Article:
Norway’s largest bank, DnB NOR, reported more strong profits this week, ending the year with a result so strong that all shareholders will be paid dividends of NOK 4 per share.
DnB NOR logged operating profits of NOK 21.1 billion (USD 3.5 billion), up from NOK 18.7 billion in 2009. That was more than a billion kroner higher than the bank’s own lofty goals set in 2007.
Fourth-quarter profits hit NOK 5.3 billion, the highest in the bank’s history. CEO Rune Bjerke attributed the quarterly result to “hard work, higher revenues” and a low level of write-downs of loans.
DnB NOR has 2.3 million individual customers, in a country with a population of just under 5 million, underscoring its huge market share. It also claims more than 200,000 business customers and has a presence in 200 communities around the country.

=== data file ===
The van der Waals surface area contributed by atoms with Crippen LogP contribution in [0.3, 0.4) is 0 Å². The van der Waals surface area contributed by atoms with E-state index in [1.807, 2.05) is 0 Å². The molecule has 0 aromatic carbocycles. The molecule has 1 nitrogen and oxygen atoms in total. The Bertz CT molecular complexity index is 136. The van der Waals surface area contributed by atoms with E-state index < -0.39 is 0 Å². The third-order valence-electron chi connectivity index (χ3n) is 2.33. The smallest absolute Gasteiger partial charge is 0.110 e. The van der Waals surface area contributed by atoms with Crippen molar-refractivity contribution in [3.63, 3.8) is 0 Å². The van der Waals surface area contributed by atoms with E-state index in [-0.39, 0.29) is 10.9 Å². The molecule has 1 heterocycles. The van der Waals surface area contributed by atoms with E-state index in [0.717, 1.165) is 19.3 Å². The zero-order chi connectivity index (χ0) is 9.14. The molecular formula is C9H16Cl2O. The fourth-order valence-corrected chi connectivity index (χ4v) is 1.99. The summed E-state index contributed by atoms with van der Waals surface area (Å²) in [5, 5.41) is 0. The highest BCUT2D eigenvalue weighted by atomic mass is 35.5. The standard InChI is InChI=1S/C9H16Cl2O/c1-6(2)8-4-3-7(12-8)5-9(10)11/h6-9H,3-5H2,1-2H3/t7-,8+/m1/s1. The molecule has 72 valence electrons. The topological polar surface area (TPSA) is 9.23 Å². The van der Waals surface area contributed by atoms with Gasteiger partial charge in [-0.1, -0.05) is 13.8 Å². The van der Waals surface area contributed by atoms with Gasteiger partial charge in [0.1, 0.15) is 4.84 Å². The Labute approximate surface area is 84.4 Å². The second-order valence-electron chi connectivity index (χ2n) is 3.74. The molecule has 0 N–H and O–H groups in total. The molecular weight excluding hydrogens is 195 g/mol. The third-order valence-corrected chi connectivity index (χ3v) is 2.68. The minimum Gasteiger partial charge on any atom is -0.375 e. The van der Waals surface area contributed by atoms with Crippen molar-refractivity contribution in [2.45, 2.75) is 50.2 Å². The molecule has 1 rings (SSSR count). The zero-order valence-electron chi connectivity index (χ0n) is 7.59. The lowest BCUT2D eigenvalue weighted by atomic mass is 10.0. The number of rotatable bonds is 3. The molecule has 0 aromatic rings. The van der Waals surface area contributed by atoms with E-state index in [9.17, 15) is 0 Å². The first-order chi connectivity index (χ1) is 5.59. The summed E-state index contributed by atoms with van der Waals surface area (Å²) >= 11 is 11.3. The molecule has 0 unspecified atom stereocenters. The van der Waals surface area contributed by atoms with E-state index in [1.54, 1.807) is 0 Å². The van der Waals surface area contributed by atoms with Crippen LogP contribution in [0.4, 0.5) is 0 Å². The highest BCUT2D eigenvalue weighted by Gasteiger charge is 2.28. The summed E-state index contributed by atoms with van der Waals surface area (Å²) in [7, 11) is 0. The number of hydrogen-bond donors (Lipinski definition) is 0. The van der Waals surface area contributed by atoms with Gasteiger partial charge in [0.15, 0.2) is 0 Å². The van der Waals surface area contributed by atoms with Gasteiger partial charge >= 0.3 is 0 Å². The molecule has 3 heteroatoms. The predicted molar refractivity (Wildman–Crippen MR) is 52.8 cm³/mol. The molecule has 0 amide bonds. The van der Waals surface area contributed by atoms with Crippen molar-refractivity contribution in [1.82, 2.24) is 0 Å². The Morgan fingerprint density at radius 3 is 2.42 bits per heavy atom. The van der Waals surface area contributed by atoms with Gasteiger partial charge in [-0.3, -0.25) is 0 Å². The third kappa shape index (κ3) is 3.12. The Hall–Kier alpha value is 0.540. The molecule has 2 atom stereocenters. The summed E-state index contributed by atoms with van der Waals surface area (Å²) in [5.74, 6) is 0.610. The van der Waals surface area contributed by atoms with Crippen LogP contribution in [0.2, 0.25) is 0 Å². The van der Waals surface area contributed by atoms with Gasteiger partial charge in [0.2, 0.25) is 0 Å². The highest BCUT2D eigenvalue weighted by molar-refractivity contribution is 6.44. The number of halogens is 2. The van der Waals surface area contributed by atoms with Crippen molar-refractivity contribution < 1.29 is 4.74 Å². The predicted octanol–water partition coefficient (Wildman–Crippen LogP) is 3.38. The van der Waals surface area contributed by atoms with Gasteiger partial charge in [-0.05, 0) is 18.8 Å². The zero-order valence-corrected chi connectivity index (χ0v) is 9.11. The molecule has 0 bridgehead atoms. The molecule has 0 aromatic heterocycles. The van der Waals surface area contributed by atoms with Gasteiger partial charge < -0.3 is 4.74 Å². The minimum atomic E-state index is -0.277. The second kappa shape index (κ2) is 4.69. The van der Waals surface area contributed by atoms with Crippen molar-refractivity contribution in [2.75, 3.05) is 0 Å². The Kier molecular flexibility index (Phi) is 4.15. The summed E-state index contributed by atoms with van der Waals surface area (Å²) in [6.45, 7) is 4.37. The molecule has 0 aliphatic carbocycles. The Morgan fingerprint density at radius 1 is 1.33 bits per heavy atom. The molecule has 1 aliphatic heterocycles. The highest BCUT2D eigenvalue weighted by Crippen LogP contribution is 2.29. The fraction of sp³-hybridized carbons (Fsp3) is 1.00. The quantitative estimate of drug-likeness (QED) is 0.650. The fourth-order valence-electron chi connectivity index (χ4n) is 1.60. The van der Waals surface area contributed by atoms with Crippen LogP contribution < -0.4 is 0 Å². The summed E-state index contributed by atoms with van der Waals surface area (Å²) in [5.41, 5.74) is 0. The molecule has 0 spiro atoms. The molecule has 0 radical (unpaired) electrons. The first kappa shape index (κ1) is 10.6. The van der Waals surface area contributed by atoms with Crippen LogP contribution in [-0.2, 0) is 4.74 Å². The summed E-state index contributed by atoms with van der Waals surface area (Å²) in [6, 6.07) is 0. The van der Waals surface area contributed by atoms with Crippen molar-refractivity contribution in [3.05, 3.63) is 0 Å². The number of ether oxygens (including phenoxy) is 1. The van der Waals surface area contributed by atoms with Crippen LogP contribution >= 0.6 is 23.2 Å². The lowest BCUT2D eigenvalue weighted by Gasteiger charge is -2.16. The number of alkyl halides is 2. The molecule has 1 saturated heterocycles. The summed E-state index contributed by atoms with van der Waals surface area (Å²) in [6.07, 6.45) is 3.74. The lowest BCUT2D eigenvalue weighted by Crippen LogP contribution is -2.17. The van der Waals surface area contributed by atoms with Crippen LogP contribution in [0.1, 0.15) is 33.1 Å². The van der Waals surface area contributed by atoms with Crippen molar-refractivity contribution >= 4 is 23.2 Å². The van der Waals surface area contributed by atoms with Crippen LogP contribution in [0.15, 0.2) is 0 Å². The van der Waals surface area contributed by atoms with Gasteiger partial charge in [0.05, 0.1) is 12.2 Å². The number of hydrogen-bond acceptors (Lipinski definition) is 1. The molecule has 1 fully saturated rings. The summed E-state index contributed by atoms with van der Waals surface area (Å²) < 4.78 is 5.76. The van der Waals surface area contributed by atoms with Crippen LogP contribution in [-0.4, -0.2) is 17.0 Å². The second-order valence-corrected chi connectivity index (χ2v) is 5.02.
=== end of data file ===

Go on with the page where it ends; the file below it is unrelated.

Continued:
It’s the product of a series of mergers over the years, not least when DnC and Bergen Bank were forced to merge during the bank crisis of the early 1990s. In addition to taking over many small banks around the country, DnB later merged with Sparebanken NOR as well but now is set to drop the “NOR” from its name by next year.
Bjerke vowed the bank’s growth would continue, with “organic growth” high on the agenda. He thinks DnB’s assets and deposits can grow by as much as 6 percent per year without further acquisitions.
Views and News staff